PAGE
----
Skip to main content

21st century man: Being clueless

How many among us are sure about our 'careers'? Doesn't it seem odd that in modern times, where we think we have answers to most problems, we are most clueless about our selves?
Never in the history of human civilisation have we been so privileged to be confused about our 'purpose'.
If you look at it from a certain high enough vantage, humanity looks like a drunk colony of ants. tittering around in uncertain directions - bumping into each other, getting lost even when around other people.

20th century would be seen as the time when these infant species won a lottery of hydrocarbons with which it fueled mindless orgy of consumption. 21st century would be the time when the species would be forced to 'grow up': To wake up with a hangover.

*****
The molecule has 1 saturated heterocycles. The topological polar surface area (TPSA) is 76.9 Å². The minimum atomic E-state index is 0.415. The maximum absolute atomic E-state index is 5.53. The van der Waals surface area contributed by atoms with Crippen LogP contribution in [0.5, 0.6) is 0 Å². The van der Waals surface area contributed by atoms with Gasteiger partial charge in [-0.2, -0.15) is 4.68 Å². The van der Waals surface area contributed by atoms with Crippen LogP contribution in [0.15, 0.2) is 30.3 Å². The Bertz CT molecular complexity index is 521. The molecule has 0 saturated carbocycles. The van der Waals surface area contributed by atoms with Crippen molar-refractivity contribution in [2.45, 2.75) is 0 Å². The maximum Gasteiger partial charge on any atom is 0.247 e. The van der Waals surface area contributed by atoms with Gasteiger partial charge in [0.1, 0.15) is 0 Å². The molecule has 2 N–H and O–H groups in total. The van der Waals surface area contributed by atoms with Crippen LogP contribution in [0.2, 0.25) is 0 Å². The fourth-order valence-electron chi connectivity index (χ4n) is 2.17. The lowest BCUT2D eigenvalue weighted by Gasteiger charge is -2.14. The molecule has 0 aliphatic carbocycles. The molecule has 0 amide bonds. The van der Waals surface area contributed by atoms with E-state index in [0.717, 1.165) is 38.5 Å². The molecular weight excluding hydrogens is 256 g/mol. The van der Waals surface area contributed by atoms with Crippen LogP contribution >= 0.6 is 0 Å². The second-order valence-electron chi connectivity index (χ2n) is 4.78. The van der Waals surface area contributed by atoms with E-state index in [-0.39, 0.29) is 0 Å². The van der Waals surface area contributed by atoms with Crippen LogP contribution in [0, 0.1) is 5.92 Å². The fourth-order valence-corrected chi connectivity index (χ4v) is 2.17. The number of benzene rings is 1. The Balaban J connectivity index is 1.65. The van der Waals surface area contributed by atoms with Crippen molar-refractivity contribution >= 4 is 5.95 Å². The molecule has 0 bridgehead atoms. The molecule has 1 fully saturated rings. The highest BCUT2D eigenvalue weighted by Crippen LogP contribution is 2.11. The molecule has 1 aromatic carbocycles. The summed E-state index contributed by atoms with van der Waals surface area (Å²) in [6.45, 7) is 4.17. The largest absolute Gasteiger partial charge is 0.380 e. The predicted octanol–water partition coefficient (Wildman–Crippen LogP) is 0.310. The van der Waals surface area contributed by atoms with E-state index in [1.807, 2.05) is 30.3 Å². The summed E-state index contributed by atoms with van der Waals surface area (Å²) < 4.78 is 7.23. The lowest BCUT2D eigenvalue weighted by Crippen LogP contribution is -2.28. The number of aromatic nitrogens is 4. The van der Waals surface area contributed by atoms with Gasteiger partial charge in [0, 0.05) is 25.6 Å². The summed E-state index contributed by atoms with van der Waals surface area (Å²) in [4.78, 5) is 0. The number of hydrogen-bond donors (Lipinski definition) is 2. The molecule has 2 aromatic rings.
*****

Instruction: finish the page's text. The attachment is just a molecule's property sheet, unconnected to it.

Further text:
In that sense, 21st century humanity is really an 'early growth stage' civilisation. (borrowing from marketing jargon). We are far from maturity as a civilisation. We have no clue what humanity wants to do collectively. We are forever busy waging internecine skirmishes. We have no clue what we want individually. We are eternally malleable in our wants and desires.
Here's an example of our nascent state. We have digital connectedness, but we have yet to make that connectedness work to our advantage fully. Currently, we are turning technologies into weapons - either militarily (PRISM, drones and a thousand other things) or socially (facebook turning social networks into narrow echo chamber seething with jealousy) or economically (uber malevolently destroying existing taxi networks instead of enabling existing taxi networks).